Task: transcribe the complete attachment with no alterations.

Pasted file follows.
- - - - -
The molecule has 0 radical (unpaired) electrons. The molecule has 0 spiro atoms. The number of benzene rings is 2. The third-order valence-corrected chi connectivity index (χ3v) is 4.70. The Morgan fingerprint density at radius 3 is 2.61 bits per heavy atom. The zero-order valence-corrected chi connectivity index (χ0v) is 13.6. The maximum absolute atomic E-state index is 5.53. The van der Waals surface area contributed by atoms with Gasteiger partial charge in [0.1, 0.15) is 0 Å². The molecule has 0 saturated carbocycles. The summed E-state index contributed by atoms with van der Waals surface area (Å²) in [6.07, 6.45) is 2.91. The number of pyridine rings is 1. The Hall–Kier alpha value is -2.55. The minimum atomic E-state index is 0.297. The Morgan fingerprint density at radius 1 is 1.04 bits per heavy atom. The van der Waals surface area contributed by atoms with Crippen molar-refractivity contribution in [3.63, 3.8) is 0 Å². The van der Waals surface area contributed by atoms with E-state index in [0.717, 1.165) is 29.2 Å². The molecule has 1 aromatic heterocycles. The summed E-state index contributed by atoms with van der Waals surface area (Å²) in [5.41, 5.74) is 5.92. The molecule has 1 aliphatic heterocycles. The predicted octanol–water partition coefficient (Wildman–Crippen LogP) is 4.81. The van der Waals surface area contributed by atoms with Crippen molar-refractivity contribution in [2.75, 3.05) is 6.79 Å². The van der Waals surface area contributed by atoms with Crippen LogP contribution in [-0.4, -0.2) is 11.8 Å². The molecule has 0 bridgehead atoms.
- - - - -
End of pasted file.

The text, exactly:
The molecule has 0 radical (unpaired) electrons. The molecule has 0 spiro atoms. The number of benzene rings is 2. The third-order valence-corrected chi connectivity index (χ3v) is 4.70. The Morgan fingerprint density at radius 3 is 2.61 bits per heavy atom. The zero-order valence-corrected chi connectivity index (χ0v) is 13.6. The maximum absolute atomic E-state index is 5.53. The van der Waals surface area contributed by atoms with Gasteiger partial charge in [0.1, 0.15) is 0 Å². The molecule has 0 saturated carbocycles. The summed E-state index contributed by atoms with van der Waals surface area (Å²) in [6.07, 6.45) is 2.91. The number of pyridine rings is 1. The Hall–Kier alpha value is -2.55. The minimum atomic E-state index is 0.297. The Morgan fingerprint density at radius 1 is 1.04 bits per heavy atom. The van der Waals surface area contributed by atoms with Crippen molar-refractivity contribution in [3.63, 3.8) is 0 Å². The van der Waals surface area contributed by atoms with E-state index in [0.717, 1.165) is 29.2 Å². The molecule has 1 aromatic heterocycles. The summed E-state index contributed by atoms with van der Waals surface area (Å²) in [5.41, 5.74) is 5.92. The molecule has 1 aliphatic heterocycles. The predicted octanol–water partition coefficient (Wildman–Crippen LogP) is 4.81. The van der Waals surface area contributed by atoms with Crippen molar-refractivity contribution in [2.75, 3.05) is 6.79 Å². The van der Waals surface area contributed by atoms with Crippen LogP contribution in [-0.4, -0.2) is 11.8 Å². The molecule has 0 bridgehead atoms.